The SAGE Key Concepts series provide students with accessible and authoritative knowledge of the essential topics in a variety of disciplines. Cross-referenced throughout, the format encourages critical evaluation through understanding. Written by experienced and respected academics, the books are indispensable study aids and guides to comprehension. Key Concepts in Journalism offers a systematic and accessible introduction to the terms, processes, and effects of journalism;a combination of practical considerations with theoretical issues; and further reading suggestions. The authors bring an enormous range of experience in newspaper and broadcast journalism, at national and regional level, as well as their teaching expertise. This book will be essential reading for students in journalism, and an invaluable reference tool for their professional careers.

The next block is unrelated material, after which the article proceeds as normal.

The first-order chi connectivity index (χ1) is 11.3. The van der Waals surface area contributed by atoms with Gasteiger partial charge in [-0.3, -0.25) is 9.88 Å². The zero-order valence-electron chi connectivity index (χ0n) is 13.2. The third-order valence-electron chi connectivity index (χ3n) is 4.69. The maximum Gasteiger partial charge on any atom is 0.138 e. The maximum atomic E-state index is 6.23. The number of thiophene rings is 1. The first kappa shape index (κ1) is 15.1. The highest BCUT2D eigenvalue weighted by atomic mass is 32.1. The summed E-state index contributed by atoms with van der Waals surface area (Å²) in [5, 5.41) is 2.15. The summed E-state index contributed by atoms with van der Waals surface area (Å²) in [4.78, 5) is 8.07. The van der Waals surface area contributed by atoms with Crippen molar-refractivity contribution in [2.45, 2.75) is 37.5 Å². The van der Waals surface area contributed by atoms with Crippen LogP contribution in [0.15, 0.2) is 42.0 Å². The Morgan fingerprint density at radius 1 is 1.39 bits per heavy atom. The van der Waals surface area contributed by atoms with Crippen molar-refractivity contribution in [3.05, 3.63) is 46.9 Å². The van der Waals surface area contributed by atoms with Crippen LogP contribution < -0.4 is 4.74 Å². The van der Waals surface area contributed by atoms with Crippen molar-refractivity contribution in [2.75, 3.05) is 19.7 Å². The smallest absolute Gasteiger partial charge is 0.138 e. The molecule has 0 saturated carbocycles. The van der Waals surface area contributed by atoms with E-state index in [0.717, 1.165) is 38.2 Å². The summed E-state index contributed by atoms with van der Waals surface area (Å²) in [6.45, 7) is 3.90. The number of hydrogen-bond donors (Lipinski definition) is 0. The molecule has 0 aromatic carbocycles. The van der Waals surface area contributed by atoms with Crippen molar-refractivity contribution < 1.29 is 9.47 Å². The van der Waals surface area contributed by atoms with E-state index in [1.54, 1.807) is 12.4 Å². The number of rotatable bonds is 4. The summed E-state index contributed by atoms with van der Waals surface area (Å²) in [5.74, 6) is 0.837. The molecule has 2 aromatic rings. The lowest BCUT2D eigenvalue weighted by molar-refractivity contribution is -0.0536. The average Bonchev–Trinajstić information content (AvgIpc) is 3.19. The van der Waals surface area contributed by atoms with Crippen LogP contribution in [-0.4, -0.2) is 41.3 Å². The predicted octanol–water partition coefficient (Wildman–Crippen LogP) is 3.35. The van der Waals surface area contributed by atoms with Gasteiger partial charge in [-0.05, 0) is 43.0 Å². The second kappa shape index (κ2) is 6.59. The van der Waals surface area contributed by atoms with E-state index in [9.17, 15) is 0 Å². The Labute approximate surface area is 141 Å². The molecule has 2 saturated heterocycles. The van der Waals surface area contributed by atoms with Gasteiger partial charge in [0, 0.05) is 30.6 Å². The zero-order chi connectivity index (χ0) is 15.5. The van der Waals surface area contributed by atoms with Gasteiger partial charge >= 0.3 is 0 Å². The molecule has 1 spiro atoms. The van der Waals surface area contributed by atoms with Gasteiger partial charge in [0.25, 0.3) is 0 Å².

The de-unionization of the British media was the process by which, as part of a general trend across all industry, the power of trade unions was challenged and largely removed by employers. Most key disputes occurred in the 1980s when the Conservative Governments led by Prime Minister Margaret Thatcher gave legislative and other encouragement to employers to renounce ‘collective bargaining’ agreements with their workforces over manning levels, working conditions and wages. Media employers could then take full advantage of the flexibility and cost-saving potential of new technology, including computerization. In the television sector, the weakening of production unions – whose restrictive practices had been a particular bugbear for Mrs Thatcher (Thatcher, 1995: 634) – helped make news-gathering cheaper and more flexible. Market-friendly regulation policies, including ...